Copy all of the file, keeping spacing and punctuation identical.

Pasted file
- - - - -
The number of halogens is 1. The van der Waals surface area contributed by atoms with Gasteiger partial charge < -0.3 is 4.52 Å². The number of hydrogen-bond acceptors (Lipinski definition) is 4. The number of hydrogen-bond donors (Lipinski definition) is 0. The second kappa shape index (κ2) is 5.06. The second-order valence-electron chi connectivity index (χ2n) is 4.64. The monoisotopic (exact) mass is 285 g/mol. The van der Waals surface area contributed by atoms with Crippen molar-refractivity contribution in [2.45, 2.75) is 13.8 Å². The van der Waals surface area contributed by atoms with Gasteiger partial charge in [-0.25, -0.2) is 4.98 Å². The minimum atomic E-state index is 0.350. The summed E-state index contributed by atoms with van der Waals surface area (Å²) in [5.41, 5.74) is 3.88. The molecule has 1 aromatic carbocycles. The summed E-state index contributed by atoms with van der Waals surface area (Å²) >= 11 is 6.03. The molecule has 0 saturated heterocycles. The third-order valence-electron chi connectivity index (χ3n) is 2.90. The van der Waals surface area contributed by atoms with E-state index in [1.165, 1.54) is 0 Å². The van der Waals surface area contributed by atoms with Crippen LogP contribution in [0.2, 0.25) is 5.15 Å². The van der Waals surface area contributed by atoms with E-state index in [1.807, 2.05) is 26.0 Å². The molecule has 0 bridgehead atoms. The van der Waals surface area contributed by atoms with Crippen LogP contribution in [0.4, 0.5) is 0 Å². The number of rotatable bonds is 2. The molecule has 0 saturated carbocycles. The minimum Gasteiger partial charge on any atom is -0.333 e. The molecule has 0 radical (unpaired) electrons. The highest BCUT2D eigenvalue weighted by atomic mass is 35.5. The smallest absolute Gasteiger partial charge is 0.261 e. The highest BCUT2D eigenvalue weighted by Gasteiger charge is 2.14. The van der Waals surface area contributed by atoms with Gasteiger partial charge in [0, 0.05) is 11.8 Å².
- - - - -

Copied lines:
The number of halogens is 1. The van der Waals surface area contributed by atoms with Gasteiger partial charge < -0.3 is 4.52 Å². The number of hydrogen-bond acceptors (Lipinski definition) is 4. The number of hydrogen-bond donors (Lipinski definition) is 0. The second kappa shape index (κ2) is 5.06. The second-order valence-electron chi connectivity index (χ2n) is 4.64. The monoisotopic (exact) mass is 285 g/mol. The van der Waals surface area contributed by atoms with Crippen molar-refractivity contribution in [2.45, 2.75) is 13.8 Å². The van der Waals surface area contributed by atoms with Gasteiger partial charge in [-0.25, -0.2) is 4.98 Å². The minimum atomic E-state index is 0.350. The summed E-state index contributed by atoms with van der Waals surface area (Å²) in [5.41, 5.74) is 3.88. The molecule has 1 aromatic carbocycles. The summed E-state index contributed by atoms with van der Waals surface area (Å²) >= 11 is 6.03. The molecule has 0 saturated heterocycles. The third-order valence-electron chi connectivity index (χ3n) is 2.90. The van der Waals surface area contributed by atoms with E-state index in [1.165, 1.54) is 0 Å². The van der Waals surface area contributed by atoms with Crippen LogP contribution in [0.2, 0.25) is 5.15 Å². The van der Waals surface area contributed by atoms with E-state index in [1.807, 2.05) is 26.0 Å². The molecule has 0 bridgehead atoms. The van der Waals surface area contributed by atoms with Crippen LogP contribution in [0.4, 0.5) is 0 Å². The number of rotatable bonds is 2. The molecule has 0 saturated carbocycles. The minimum Gasteiger partial charge on any atom is -0.333 e. The molecule has 0 radical (unpaired) electrons. The highest BCUT2D eigenvalue weighted by atomic mass is 35.5. The smallest absolute Gasteiger partial charge is 0.261 e. The highest BCUT2D eigenvalue weighted by Gasteiger charge is 2.14. The van der Waals surface area contributed by atoms with Gasteiger partial charge in [0, 0.05) is 11.8 Å².